Solar power production in California hit a new record of 8,030 megawatts at 1:06 p.m. Tuesday, the managers of the state’s power grid say.
This is nearly twice the amount of solar energy produced in mid-2014 and nearly 2,000 megawatts higher than in May 2015.
“This solar production record demonstrates that California is making significant strides forward in connecting low carbon resources to the grid in meeting the state’s goal of reaching 33 percent renewables by 2020,” says Cal-ISO President and CEO Steve Berberich. “California continues to lead the nation in adding clean resources to the system and writing a playbook for operating a low carbon grid.”
Solar and wind combined with the other Renewables Portfolio Standard resources to provide nearly 29 percent of the electricity needs at Tuesday’s system peak, which occurred at 5:54 p.m. For short periods of time on May 14 and 15, 2016, renewables were serving 54 percent and 56 percent of demand, respectively.
California has about about 18,718 megawatts in renewable resources. Solar resources make up nearly 8,600 megawatts while wind resources total about 6,000 megawatts, which compose one-third of all renewables on the grid. Geothermal, biofuels, small hydro-electricity and energy storage round out California’s renewables portfolio standard resources.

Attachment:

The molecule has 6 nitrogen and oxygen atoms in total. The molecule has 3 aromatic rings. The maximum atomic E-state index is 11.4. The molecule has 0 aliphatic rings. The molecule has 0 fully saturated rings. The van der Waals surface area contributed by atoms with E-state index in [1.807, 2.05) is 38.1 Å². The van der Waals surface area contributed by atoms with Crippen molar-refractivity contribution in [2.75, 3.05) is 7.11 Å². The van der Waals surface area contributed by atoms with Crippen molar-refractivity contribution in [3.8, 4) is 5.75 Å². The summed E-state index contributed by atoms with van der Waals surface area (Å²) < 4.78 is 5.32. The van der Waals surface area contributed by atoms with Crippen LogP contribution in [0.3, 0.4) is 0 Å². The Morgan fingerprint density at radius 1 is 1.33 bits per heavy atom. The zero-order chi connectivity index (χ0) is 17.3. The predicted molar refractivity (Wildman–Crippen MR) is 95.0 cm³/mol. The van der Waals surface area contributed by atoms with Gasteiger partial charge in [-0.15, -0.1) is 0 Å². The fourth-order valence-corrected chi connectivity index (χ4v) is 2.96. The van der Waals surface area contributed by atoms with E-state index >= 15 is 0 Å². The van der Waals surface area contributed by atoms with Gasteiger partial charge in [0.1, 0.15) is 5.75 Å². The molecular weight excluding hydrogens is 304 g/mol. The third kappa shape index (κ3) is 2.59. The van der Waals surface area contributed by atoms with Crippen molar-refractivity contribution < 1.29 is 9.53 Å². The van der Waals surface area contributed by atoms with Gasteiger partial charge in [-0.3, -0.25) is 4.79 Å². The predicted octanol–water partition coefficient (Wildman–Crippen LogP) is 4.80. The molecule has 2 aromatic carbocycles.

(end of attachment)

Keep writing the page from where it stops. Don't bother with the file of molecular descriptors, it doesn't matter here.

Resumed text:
The California ISO provides open and non-discriminatory access to one of the largest power grids in the world. The vast network of high-voltage transmission power lines is supported by a competitive energy market and comprehensive grid planning. Partnering with about a hundred clients, the nonprofit public benefit corporation is dedicated to the continual development and reliable operation of a modern grid that operates for the benefit of consumers. Recognizing the importance of the global climate challenge, the ISO is at the forefront of integrating renewable power and advanced technologies that will help meet a sustainable energy future efficiently and cleanly.